While I appreciate that you are spreading the word, I have objections regarding the presentation.

    It shouldn’t be marked 2018. It isn’t complete, but neither it’s abandoned (see the commit history). It’s open to contributions too.

    If other people participate, it will be completed sooner.

    Note that there’s also live version at https://ocaml-book.baturin.org


      srv is way, way simpler than caddy, but they’re trying to solve different problems. As you mentioned: a simple server focused on one-off interactive runs. Caddy’s like, a full-blown nginx competitor.

      You can quite literally just type srv:

      $ srv
      2020-06-06 11:52:59     Serving . over HTTP on

        I couldn’t have put it better, thanks for sharing your thoughts. I always like to consider the example of Chemistry: In the 19th and 20th century, German scientists were leading in chemistry and most papers were published in German. Chemistry students were more or less forced to learn German to understand these papers, and German became the lingua franca of Chemistry, which has changed to English though.

        In computer science, English is the lingua franca. I don’t think it’s exclusionary to only offer software documentation and code comments in English.


          Shoutout to @dmbaturin, the author of the series.


            relinquishing control over your understanding of where data lives, its owners, and its lifetimes

            Probably part of the problem is I’m wrapping a library that already owns and manages data, with some tricky lifetimes (interior pointers and such.) Part of the appeal of Rust is to make this API safer — in C++ you have to keep track of some of the dependencies by hand and be aware that releasing X will invalidate Y. I know I can teach the borrow checker about this, it’s what it was made to do, but it’s a more difficult task than what most people probably start out with in Rust.


              I might’ve been a bit unclear. A don’t-ask-don’t-tell approach can be taken by members, if they prefer (many communities don’t provide that luxury and e.g. require clear-name-contributions), but doesn’t have to be. We just don’t care about genders or other aspects other than your coding skills. I see that you have a different opinion on this, which is cool, but the suckless philosophy does not extend beyond software aspects and I personally (not speaking for the group) don’t see a reason to extend that.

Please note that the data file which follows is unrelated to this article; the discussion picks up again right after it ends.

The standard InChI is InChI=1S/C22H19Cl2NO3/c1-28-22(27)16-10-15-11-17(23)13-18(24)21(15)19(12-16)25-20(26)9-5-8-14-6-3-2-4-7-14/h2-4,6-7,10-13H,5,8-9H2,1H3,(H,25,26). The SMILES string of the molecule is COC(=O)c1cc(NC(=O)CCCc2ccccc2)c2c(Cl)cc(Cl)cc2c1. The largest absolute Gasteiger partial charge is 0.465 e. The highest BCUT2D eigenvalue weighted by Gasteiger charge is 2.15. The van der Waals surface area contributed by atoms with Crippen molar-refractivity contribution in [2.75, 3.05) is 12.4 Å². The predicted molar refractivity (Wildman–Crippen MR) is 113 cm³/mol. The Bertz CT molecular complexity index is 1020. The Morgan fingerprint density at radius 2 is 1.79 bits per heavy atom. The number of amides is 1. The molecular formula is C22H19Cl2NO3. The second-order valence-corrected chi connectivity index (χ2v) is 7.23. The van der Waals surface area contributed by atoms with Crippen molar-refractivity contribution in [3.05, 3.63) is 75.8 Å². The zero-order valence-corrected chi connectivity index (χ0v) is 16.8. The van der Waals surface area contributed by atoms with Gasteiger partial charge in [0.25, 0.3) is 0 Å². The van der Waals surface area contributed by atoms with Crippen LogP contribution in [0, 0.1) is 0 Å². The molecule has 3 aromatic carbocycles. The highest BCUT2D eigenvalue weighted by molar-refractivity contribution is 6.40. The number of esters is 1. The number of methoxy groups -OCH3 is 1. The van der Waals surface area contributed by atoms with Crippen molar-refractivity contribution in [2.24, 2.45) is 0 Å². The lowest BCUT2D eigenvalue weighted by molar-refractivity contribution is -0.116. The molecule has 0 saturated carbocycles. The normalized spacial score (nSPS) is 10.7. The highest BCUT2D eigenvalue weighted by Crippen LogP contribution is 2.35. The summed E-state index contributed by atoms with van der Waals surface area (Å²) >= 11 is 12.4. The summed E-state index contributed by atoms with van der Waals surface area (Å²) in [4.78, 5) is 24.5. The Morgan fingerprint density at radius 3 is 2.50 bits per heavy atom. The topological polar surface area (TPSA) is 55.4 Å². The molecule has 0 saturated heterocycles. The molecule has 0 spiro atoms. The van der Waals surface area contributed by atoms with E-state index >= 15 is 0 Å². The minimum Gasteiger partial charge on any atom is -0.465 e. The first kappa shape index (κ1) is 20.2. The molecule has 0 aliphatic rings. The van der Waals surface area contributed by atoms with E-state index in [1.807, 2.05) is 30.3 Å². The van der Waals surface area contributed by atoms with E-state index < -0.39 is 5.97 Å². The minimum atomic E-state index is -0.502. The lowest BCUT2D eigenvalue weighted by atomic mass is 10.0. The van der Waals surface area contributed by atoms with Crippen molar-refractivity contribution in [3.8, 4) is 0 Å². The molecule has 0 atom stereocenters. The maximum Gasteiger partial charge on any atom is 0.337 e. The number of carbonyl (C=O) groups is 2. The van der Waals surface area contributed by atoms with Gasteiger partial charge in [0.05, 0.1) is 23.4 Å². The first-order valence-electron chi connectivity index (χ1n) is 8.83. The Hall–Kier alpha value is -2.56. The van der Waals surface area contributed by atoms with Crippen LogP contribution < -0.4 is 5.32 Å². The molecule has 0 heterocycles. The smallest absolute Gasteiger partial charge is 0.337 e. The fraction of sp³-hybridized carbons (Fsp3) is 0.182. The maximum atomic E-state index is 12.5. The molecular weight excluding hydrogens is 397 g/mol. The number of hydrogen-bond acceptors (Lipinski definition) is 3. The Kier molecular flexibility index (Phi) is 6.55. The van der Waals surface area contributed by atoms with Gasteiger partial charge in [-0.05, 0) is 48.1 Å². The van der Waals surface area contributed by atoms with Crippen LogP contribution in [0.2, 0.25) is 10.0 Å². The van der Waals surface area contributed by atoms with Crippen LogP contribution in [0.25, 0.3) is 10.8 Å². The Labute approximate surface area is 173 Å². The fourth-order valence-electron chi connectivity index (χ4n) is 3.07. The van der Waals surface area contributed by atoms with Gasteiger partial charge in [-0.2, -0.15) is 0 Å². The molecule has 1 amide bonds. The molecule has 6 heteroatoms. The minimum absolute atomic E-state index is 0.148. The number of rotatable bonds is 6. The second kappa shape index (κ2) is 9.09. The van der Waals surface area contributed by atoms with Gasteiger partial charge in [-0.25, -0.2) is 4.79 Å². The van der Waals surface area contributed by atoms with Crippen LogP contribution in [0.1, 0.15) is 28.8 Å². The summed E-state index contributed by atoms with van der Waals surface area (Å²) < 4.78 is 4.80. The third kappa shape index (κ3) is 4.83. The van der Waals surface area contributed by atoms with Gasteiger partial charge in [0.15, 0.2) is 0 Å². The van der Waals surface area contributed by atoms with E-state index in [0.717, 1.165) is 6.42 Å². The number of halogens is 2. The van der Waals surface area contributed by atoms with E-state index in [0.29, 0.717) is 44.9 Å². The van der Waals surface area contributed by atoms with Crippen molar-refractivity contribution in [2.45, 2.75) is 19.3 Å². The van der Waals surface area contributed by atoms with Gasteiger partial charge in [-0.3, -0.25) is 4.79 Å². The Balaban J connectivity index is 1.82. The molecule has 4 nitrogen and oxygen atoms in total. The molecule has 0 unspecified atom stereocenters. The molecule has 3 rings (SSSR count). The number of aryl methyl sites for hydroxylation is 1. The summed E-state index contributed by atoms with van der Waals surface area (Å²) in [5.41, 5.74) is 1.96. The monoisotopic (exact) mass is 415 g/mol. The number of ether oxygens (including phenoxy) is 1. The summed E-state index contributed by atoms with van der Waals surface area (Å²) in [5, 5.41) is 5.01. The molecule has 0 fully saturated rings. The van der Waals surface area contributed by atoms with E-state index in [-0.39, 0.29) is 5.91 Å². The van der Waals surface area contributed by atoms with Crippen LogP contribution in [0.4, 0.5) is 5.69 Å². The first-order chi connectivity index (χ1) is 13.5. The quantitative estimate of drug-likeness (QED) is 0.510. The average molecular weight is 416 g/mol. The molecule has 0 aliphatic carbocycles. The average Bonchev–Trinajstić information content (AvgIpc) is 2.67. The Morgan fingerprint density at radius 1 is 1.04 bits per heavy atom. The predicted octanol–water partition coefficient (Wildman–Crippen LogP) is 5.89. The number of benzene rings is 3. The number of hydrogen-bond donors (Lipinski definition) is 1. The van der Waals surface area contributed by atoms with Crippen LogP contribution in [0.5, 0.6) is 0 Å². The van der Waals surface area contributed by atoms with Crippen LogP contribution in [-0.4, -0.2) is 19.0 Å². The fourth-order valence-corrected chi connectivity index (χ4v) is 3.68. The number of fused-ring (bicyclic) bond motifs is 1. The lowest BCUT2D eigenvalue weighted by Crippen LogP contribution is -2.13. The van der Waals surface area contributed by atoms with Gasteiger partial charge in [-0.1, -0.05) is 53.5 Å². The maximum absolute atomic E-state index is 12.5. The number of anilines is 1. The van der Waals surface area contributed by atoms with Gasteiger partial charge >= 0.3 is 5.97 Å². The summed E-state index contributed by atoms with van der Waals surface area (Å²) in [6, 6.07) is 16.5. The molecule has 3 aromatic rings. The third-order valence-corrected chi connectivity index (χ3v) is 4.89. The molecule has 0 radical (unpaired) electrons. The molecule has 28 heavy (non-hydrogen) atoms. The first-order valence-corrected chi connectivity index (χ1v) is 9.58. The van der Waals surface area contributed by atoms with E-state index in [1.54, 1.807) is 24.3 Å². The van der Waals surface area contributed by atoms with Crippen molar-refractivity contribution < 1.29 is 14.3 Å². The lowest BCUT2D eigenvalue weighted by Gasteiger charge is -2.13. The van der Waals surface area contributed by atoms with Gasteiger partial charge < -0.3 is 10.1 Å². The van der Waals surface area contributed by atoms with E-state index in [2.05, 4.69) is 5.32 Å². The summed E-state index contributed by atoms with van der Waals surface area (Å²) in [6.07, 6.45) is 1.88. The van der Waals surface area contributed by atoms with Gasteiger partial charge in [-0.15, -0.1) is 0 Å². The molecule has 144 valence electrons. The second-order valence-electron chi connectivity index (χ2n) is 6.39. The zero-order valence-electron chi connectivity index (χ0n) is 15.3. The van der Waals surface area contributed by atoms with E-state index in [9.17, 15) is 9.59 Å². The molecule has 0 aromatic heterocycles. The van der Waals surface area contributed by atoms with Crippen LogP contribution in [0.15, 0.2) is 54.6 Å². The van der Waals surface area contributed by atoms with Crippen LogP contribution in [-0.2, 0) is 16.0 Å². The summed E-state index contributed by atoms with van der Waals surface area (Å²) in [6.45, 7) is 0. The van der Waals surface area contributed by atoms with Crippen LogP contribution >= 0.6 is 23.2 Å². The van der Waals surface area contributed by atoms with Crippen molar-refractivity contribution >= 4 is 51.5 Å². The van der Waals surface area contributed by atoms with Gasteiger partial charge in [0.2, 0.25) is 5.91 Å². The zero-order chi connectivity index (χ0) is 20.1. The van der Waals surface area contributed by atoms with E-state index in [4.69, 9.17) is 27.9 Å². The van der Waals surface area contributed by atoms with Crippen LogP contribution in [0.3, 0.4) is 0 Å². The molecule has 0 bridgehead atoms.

Oh this is real nice, didn’t know about this one. It feels very similar to me in spirit. Reminder to self to match darkhttpd in logging info.


                  Yup, everything you’re saying is what I want to get out of Rust — the goal is to port some complex, finicky, concurrent networking code that uses this API I’m wrapping, because it’s too complicated, messy and hard to maintain in C++. And I’ve really enjoyed parts of Rust like Cargo and the wonderfully informative compiler error messages, which feel like a TA helping teach me. (Until the point where I get the same error over and over no matter how I tweak the code…)

                  I think I need to find a forum where I can post some snippets that don’t work and ask for help. I’m not really sure where to go, though, as Rust is so big there isn’t a single obvious place (like the Nim forum, for Nim.) Do I just go directly to SO?

                  (And yeah, my C++ style leans heavily on unique_pointer, moves, and on homemade RefCounted and Ref<> classes. I’ve been kind of writing Rust-like code for years, especially after I read about Rust in 2014(?) and began envying it.)